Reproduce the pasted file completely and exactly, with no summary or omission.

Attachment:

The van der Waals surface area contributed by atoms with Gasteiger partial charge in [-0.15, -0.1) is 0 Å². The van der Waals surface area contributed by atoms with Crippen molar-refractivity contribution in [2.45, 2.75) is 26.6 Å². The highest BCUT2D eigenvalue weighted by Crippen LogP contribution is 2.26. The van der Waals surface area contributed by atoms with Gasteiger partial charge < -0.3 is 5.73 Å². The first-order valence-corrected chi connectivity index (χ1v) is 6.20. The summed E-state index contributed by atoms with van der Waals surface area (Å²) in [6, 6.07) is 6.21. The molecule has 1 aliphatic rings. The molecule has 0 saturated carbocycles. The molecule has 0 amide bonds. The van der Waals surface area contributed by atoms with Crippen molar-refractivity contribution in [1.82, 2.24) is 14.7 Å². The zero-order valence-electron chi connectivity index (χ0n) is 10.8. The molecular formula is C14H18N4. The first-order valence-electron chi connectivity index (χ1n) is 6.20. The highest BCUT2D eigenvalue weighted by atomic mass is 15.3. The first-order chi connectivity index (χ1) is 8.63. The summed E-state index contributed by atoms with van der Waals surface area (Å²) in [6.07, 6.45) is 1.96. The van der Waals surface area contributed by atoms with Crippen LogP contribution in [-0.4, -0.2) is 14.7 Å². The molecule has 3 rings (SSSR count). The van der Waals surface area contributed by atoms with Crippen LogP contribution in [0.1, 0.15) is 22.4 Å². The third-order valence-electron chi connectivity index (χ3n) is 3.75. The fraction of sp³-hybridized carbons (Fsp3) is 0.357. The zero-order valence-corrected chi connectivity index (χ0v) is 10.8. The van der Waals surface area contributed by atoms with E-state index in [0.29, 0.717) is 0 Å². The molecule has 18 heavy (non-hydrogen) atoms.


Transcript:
The van der Waals surface area contributed by atoms with Gasteiger partial charge in [-0.15, -0.1) is 0 Å². The van der Waals surface area contributed by atoms with Crippen molar-refractivity contribution in [2.45, 2.75) is 26.6 Å². The highest BCUT2D eigenvalue weighted by Crippen LogP contribution is 2.26. The van der Waals surface area contributed by atoms with Gasteiger partial charge < -0.3 is 5.73 Å². The first-order valence-corrected chi connectivity index (χ1v) is 6.20. The summed E-state index contributed by atoms with van der Waals surface area (Å²) in [6, 6.07) is 6.21. The molecule has 1 aliphatic rings. The molecule has 0 saturated carbocycles. The molecule has 0 amide bonds. The van der Waals surface area contributed by atoms with Crippen molar-refractivity contribution in [1.82, 2.24) is 14.7 Å². The zero-order valence-electron chi connectivity index (χ0n) is 10.8. The molecular formula is C14H18N4. The first-order valence-electron chi connectivity index (χ1n) is 6.20. The highest BCUT2D eigenvalue weighted by atomic mass is 15.3. The first-order chi connectivity index (χ1) is 8.63. The summed E-state index contributed by atoms with van der Waals surface area (Å²) in [6.07, 6.45) is 1.96. The van der Waals surface area contributed by atoms with Crippen LogP contribution in [-0.4, -0.2) is 14.7 Å². The molecule has 3 rings (SSSR count). The van der Waals surface area contributed by atoms with Crippen LogP contribution in [0.1, 0.15) is 22.4 Å². The third-order valence-electron chi connectivity index (χ3n) is 3.75. The fraction of sp³-hybridized carbons (Fsp3) is 0.357. The zero-order valence-corrected chi connectivity index (χ0v) is 10.8. The van der Waals surface area contributed by atoms with E-state index in [0.29, 0.717) is 0 Å². The molecule has 18 heavy (non-hydrogen) atoms.